But with expectations suddenly drastically increased ahead of his second professional season, Halfpenny admits that he initially found it hard to adapt following his return from South Africa.
"At the start of this season, I probably felt I had to try and get back to where I was straight away and live up to the expectations on me," said Halfpenny, whose Lions adventure was brought to a premature end thanks to a reoccurring leg injury.
"I was thinking I needed to impress, and I probably wasn't enjoying the game as I was last season. I was putting pressure on myself, and it showed in games.
"I have learned now that the past has gone, it's a new season and you have just got to take every game as it is and not try and think ahead about the big things you've got to do.
"Since learning that, I've improved every game and my form is starting to come back. I am definitely more relaxed now."
The biggest test of that new found relaxed attitude will come in the form of Saturday's Millennium Stadium clash with the All Blacks as Wales go in search of their first victory over New Zealand since 1953.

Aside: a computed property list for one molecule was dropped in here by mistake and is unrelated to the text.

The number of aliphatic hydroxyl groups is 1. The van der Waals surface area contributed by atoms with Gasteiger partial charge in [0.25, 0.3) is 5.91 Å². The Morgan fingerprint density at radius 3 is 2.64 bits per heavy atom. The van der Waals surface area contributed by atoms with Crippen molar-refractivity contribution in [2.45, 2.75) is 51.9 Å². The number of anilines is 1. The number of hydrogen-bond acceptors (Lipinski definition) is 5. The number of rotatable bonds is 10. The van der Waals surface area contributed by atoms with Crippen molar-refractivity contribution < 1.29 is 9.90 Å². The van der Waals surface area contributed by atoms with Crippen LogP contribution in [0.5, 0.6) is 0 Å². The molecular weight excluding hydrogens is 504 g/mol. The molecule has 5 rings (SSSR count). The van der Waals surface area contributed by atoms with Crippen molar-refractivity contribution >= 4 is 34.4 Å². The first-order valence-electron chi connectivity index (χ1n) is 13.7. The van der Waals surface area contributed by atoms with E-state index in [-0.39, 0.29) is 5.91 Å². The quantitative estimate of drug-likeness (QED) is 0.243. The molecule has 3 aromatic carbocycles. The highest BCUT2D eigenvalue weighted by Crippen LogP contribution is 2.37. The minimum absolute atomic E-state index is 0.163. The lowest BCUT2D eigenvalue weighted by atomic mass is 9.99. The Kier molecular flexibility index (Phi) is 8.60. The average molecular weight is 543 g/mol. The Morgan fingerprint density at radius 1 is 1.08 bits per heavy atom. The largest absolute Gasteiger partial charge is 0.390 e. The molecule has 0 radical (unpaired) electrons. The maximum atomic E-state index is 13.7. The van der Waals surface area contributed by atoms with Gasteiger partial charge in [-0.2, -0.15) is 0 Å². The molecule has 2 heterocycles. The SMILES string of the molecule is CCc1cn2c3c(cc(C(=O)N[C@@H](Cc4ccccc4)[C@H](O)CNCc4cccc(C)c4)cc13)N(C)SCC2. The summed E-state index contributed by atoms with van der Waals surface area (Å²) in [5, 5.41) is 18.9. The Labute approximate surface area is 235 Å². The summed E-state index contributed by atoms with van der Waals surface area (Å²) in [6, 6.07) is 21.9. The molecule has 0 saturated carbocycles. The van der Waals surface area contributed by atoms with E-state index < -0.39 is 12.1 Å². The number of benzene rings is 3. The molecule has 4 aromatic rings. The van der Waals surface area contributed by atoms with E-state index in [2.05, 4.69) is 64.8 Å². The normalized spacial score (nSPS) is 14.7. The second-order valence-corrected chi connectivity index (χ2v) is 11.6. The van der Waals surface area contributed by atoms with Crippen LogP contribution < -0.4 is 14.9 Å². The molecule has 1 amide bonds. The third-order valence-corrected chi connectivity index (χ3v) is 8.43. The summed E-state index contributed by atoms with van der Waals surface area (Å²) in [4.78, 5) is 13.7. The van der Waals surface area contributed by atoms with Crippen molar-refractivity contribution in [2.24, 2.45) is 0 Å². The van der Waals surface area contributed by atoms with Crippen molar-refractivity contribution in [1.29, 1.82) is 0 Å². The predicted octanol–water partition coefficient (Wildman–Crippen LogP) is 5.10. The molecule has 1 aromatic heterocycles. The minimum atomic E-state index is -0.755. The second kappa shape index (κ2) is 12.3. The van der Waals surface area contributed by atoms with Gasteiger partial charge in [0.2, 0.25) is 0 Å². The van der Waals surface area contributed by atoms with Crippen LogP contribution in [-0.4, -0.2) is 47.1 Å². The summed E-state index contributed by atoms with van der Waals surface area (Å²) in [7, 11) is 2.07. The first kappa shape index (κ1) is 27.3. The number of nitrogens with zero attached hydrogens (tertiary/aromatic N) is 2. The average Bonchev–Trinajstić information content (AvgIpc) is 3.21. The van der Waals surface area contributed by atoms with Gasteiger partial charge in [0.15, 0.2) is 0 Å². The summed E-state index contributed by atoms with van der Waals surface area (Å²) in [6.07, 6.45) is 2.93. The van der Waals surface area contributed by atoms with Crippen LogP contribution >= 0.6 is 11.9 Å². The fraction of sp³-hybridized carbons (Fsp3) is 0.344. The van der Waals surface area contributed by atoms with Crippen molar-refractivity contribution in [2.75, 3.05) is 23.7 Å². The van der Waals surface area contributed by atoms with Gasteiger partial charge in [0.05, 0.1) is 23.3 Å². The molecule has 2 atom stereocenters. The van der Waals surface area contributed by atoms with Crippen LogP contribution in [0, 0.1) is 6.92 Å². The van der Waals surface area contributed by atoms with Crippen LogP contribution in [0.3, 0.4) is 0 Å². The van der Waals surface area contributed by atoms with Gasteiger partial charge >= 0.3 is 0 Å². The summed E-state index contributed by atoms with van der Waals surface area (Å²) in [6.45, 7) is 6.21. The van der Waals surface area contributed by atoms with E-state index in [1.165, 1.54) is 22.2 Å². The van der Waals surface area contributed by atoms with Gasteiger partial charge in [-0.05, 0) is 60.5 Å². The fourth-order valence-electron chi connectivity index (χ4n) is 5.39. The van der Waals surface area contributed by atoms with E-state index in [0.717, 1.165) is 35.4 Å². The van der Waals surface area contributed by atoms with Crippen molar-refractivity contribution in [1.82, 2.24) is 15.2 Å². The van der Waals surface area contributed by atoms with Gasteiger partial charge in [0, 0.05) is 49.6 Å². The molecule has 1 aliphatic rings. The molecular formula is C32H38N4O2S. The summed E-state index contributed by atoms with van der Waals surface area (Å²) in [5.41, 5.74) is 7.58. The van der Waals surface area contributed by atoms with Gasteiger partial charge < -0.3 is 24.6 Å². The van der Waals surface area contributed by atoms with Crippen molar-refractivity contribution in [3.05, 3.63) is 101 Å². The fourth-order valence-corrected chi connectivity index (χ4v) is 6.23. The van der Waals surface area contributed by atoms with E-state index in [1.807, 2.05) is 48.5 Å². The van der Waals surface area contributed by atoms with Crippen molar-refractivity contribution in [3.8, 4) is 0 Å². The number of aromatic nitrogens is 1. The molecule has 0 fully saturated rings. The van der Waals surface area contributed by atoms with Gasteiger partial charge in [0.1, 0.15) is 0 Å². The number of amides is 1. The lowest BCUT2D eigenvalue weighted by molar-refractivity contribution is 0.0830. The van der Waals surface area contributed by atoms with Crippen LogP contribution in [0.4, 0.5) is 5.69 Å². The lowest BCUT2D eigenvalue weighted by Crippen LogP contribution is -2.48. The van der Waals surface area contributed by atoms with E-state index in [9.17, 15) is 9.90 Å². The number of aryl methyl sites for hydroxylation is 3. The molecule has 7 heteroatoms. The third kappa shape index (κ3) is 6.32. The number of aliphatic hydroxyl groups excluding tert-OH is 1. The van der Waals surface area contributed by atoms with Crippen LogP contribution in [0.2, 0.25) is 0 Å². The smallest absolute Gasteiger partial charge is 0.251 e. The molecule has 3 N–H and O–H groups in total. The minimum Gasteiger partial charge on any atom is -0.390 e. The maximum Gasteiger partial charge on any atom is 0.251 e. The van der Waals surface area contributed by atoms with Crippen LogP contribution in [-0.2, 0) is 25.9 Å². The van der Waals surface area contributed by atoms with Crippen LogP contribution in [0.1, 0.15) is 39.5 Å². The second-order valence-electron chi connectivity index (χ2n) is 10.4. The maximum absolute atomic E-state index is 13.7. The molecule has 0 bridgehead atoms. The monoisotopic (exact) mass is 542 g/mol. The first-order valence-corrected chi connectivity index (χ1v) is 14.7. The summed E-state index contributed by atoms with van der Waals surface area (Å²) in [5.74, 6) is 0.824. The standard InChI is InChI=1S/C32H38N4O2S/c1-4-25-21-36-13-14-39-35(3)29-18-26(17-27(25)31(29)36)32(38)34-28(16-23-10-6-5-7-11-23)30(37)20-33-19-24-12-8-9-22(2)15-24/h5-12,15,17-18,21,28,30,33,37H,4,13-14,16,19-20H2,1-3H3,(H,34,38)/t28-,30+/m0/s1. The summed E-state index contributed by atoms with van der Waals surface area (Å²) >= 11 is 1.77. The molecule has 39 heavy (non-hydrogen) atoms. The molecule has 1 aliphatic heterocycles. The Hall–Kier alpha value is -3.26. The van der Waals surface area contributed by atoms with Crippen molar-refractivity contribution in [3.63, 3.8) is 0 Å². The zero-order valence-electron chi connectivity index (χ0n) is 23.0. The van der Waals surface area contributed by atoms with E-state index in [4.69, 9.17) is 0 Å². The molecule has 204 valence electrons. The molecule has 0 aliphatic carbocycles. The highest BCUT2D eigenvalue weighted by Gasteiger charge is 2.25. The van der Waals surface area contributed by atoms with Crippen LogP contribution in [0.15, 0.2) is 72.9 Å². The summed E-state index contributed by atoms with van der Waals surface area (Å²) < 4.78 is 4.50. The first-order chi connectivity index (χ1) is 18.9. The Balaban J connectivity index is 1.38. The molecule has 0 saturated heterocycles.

And while generations of Welshmen have tasted nothing but defeat against the world's most-revered nation, Halfpenny's recent experience tell him that the Kiwis can definitely be beaten.
"I think the time where players were in awe of them has gone," said Halfpenny, who played in the 29-9 loss to the Kiwis 12 months ago.
"Before, we would be playing the All Blacks and trying to keep the score down.
"Last year, we got confidence out of it that we had them on the ropes until half-time. We didn't manage to play in the second-half, but we have learnt from that and we are confident.
"Every game you play you learn from, and we definitely learned from that experience. We have to have the belief now that we can go out and play for the full 80 minutes and get a result.
"We have definitely gained belief that they are not invincible."